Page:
Section 150 of the Human Rights Act 1993 states clearly that the unlawful discrimination provisions of the act do not apply to charitable benefits.
The scholarship in question is offered by the Gaba Charitable Trust. That doesn't seem very "complex" to me.
This crappy little story speaks of everything that's wrong with the Listener now. The next thing Mary Jane Boland writes should be an apology.
On the other hand, once you get past the hopeless cover ("Did Hitler use P?") of the same issue, you'll find the best story yet written on how the methamphetamine trade works in New Zealand, courtesy David Fisher. It really is that good.
Presumably at risk of a Listener story for, um, banning teh menz or something: Girl Geek Dinners, to which I was hipped by Robyn Gallagher after the TVNZ 7 Internet Debate this week. They're for girls who are, like, geeks, and dinners have been held in Wellington, Auckland and lots of other places in the world.
Speaking of the debate, both parts are now up on TVNZ ondemand. But I'm still getting the "sorry this content is not available to view" message, even after updating Flash and turning off my pop-up blocker. Is anyone else having this problem? (The Windows Media versions are still available at debate.net.nz.)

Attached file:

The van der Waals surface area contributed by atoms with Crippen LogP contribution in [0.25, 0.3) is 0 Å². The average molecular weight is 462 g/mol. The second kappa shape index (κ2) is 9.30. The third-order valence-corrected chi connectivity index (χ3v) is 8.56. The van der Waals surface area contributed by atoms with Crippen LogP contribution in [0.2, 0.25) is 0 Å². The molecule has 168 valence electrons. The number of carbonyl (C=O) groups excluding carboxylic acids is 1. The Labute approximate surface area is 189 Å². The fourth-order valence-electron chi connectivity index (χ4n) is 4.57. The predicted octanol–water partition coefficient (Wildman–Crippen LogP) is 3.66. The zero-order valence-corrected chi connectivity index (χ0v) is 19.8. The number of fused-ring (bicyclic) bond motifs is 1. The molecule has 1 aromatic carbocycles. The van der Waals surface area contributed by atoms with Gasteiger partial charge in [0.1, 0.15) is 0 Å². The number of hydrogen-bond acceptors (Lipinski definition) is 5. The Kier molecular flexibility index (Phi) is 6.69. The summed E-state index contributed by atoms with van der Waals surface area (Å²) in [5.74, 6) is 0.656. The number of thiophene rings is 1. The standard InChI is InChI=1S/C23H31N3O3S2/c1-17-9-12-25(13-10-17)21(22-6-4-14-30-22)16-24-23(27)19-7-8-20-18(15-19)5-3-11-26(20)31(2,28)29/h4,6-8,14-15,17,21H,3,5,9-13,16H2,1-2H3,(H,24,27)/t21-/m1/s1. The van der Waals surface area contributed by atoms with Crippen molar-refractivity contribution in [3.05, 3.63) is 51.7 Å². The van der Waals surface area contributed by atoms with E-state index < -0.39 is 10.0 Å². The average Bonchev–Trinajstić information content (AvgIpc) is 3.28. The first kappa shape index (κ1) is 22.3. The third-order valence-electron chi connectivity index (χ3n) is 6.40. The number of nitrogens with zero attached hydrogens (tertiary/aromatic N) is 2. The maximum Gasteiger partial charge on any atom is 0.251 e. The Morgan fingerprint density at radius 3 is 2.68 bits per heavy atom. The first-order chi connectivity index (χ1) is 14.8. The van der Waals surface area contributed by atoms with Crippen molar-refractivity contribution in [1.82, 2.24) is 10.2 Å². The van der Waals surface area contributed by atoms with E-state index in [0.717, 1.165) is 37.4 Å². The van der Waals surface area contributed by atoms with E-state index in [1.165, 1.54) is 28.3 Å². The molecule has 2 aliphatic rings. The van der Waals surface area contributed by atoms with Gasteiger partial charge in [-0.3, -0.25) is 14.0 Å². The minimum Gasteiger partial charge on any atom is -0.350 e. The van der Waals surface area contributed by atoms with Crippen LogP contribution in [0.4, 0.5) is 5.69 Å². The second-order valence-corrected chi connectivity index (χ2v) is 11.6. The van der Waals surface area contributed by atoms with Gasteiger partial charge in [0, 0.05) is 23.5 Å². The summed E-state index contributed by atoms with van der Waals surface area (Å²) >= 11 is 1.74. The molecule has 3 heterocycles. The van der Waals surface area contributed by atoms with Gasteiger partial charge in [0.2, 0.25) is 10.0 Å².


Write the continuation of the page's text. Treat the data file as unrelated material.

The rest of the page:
Reader Allan B has been in touch with a link to the 2008 Republican Platform, adopted about three weeks ago, which explicitly opposes government bailouts of private companies. From the Economics section "Rebuilding Homeownership":
We do not support government bailouts of private institutions. Government interference in the markets exacerbates problems in the marketplace and causes the free market to take longer to correct itself. We believe in the free market as the best tool to sustained prosperity and opportunity for all. We encourage potential buyers to work in concert with the lending community to educate themselves about the responsibilities of purchasing a home, condo, or land.
The Chairmen’s Preamble begins:
This is a platform of enduring principle, not passing convenience.
On a happier note, you might want to pop over to Bob Dylan's website for your free download of 'Dreamin' of You', from his forthcoming album Tell Tale Signs, No.8 in the Bootleg Series of rare and unreleased material. It's a 320kbit/s LAME-encoded MP3. If you like it, you can pre-order the album as a double CD, vinyl album or CD-vinyl combo. The first 5000 pre-orders come with a Jaime Hernandez(!) poster for Bob's radio show, Theme Time Radio Hour. Way to go, Bob.
Hannah Sarney went to the Peaches show, where the boys and the girls lost their shirts.
This remix makes the new Kanye West song sound a bit less sucky.
Soulwax had a whole lot of songs thrown at them by Pure FM (including Rick Astley's 'Never Gonna Give You Up'!) and had to mix them on the fly. You can download the result, and also read a Guardian interview with the brothers, and watch a clip from their new film Part of the Weekend Never Dies (warning: contains trollied people talking bollocks).
Did I mention that Santogold is going to play Rhythm 'n' Vines?